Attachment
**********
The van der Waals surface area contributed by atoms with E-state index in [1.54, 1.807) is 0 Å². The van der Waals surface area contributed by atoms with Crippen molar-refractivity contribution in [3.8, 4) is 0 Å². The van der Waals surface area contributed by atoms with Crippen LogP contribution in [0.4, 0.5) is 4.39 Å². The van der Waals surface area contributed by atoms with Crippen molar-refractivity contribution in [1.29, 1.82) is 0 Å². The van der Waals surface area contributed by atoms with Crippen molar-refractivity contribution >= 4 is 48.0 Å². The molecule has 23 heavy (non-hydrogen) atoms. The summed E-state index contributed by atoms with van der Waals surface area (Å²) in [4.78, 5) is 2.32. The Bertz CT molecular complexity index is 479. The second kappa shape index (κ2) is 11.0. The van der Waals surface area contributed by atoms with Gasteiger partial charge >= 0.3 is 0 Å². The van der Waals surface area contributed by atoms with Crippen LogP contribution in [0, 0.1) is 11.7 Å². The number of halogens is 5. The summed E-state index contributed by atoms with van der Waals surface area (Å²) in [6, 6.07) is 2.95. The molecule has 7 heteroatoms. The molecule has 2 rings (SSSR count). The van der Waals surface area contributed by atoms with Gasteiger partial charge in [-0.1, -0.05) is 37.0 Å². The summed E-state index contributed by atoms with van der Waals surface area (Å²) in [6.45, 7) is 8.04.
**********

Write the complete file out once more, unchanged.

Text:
The van der Waals surface area contributed by atoms with E-state index in [1.54, 1.807) is 0 Å². The van der Waals surface area contributed by atoms with Crippen molar-refractivity contribution in [3.8, 4) is 0 Å². The van der Waals surface area contributed by atoms with Crippen LogP contribution in [0.4, 0.5) is 4.39 Å². The van der Waals surface area contributed by atoms with Crippen molar-refractivity contribution in [1.29, 1.82) is 0 Å². The van der Waals surface area contributed by atoms with Crippen molar-refractivity contribution >= 4 is 48.0 Å². The molecule has 23 heavy (non-hydrogen) atoms. The summed E-state index contributed by atoms with van der Waals surface area (Å²) in [4.78, 5) is 2.32. The Bertz CT molecular complexity index is 479. The second kappa shape index (κ2) is 11.0. The van der Waals surface area contributed by atoms with Gasteiger partial charge >= 0.3 is 0 Å². The van der Waals surface area contributed by atoms with Crippen LogP contribution in [0, 0.1) is 11.7 Å². The number of halogens is 5. The summed E-state index contributed by atoms with van der Waals surface area (Å²) in [6, 6.07) is 2.95. The molecule has 7 heteroatoms. The molecule has 2 rings (SSSR count). The van der Waals surface area contributed by atoms with Gasteiger partial charge in [-0.1, -0.05) is 37.0 Å². The summed E-state index contributed by atoms with van der Waals surface area (Å²) in [6.45, 7) is 8.04.